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Eric Schmidt says in general paid content plans don't work online

Print publications that run websites are fighting to convince their peers and readers that paying for content online is the only way to go. The problem is that a generation of internet users are used to getting content for free and getting them to pay for the content will be difficult if not impossible.

Publishing tycoon Rupert Murdoch has previously stated that his company will begin charging for access to the content on all of its websites. Currently the only publication that charges for content in Murdoch's empire is the Wall Street Journal.

Shortly after Murdoch made the decree that all of News Corps. websites would charge for access to content, Google CEO Eric Schmidt scoffed at the plan and said that newspapers don’t want to "piss off" readers. Schmidt has again scoffed at Murdoch's plan to charge for online content.

Schmidt told attendees at a meeting of a group of British broadcasting executives that it would be very hard to charge for content online because the same content is available free.

Reuters quotes Schmidt saying, "In general these models have not worked for general public consumption because there are enough free sources that the marginal value of paying is not justified based on the incremental value of quantity. So my guess is for niche and specialist markets ... it will be possible to do it but I think it is unlikely that you will be able to do it for all news."

Schmidt is basically saying that the Wall Street Journal being successful with charging for content online is the exception, not the rule.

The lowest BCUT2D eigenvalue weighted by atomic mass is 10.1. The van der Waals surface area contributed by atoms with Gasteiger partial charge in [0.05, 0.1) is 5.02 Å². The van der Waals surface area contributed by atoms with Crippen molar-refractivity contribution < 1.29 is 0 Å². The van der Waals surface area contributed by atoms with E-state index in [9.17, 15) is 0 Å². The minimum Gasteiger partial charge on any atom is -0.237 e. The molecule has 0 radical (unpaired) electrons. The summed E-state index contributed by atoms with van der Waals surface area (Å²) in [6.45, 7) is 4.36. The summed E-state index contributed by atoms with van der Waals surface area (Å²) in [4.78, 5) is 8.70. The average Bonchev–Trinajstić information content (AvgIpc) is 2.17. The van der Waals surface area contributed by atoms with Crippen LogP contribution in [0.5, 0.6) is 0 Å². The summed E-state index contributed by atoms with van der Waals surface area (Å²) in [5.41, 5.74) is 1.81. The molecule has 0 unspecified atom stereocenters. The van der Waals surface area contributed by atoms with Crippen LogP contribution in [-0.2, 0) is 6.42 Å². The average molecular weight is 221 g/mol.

Murdoch has still not rolled out his pay for content scheme to any of the other websites in his publishing empire; perhaps he knows deep down that wishing readers would pay and getting them to do so are two very different things.



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RE: That being said...
By Suntan on 9/18/2009 3:13:44 PM , Rating: 2
quote:
...while Google is making some good points, a lot of this to them boils down to self-interest.


I would argue that it is in Google’s business interest for a lot of the major news sources *to* move to a subscription based setup.

If all the major news urls turn subscription only, it will be that much harder for the vast majority of the people (those of us that aren’t going to pay to hear the news) looking for news online to find it by just typing in Reuters.com, or CNN.com, etc. …therefore, they will rely on search engines more.

-Suntan


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